Geo Tf without Tendulkar India would've probably not won a match. or without Bhajji or without Morkel or without...Quazar, I don't believe the words were in jest unfortunately - people like to use opinions dictated to them by cricket journos...and if SA don't win it'll be further proof that they're chokers, it doesn't matter a jot that the chances of them winning are very slim (basically, if you can propagate a myth that someone is bad, it may go unnoticed how equally bad you are)...SA will be an absolute surprise semi finalist imo but, like Santosh, I look forward to the May encounter between SA/Ind - I enjoyed every bit of the ind/s series despite being attached to neither. I even enjoyed some interactions with both fans on these boards... I'm quite interested to see how Steyn goes both in the subcontinent (nowhere if the pitches resemble UAE) and in death overs (this does need improvement) g'luck all at WC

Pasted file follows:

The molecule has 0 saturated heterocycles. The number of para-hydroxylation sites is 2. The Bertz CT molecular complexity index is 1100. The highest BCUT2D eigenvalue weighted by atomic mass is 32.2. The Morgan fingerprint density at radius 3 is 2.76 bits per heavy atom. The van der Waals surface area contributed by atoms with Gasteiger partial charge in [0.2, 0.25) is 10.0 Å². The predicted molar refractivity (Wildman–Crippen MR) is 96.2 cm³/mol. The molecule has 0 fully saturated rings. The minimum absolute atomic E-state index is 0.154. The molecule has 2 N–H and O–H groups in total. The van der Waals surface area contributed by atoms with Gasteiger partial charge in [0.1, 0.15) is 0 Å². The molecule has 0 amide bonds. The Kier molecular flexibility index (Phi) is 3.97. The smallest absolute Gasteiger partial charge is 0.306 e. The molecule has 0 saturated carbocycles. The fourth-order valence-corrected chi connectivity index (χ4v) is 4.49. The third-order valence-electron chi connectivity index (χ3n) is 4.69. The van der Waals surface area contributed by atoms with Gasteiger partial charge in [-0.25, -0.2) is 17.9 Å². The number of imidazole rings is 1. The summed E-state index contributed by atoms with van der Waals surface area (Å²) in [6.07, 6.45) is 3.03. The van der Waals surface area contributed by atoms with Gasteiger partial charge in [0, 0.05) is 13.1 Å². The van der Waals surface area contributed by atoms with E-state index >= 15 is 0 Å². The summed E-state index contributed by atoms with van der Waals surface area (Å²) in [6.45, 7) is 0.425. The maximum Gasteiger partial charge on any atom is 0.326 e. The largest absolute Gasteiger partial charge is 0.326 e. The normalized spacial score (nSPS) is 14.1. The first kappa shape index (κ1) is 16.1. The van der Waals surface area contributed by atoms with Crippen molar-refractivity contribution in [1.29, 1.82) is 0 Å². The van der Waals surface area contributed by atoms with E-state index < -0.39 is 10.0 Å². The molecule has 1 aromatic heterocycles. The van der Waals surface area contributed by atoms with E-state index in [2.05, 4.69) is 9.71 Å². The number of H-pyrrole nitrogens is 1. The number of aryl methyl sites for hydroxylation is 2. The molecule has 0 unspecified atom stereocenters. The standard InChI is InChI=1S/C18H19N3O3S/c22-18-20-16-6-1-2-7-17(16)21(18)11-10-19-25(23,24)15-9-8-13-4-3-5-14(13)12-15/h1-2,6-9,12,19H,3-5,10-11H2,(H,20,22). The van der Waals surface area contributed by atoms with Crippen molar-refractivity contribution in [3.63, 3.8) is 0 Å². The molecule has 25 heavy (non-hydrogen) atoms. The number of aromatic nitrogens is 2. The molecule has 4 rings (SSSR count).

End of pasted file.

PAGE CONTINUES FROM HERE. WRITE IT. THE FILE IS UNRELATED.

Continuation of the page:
Posted by mahjut on (January 26, 2011, 23:41 GMT)

SA are less likely than ever before to go far. They've always gone far because they've always been good. They've never won 'cos they've never been the best team at a WC - even on paper. if they go far now it will be a surprise rather than an expectation...most of their players are Test players. I agree that Tahir is getting some serious hype - hope he copes, which he may as he's not exactly a kid! As for 'the chokers'? well, i said it on another thread: #2 ODI team in the world (India) couldn't beat #4 side (SA) that has not been doing all that well at home for a few years and on "stopping", "subcontinental-like" pitches (without Kallis)...not just couldn't beat, but lost a 2-1 lead and ultimately BOTH crucial matches...Dhoni tried to use the 'choking' stick after the 4th ODI when he told the press that the team which handles the pressure better will win the 5th, deciding, ODI. Well, using Yusuf's knock under ZERO pressure vs an attack whose job was done, is a smokescreen- INDIA CHOKED

Posted by 199703077494 on (January 26, 2011, 21:05 GMT)

He is a great bowler lets respect him, wish him a good carrer

Posted by meeransb on (January 26, 2011, 19:11 GMT)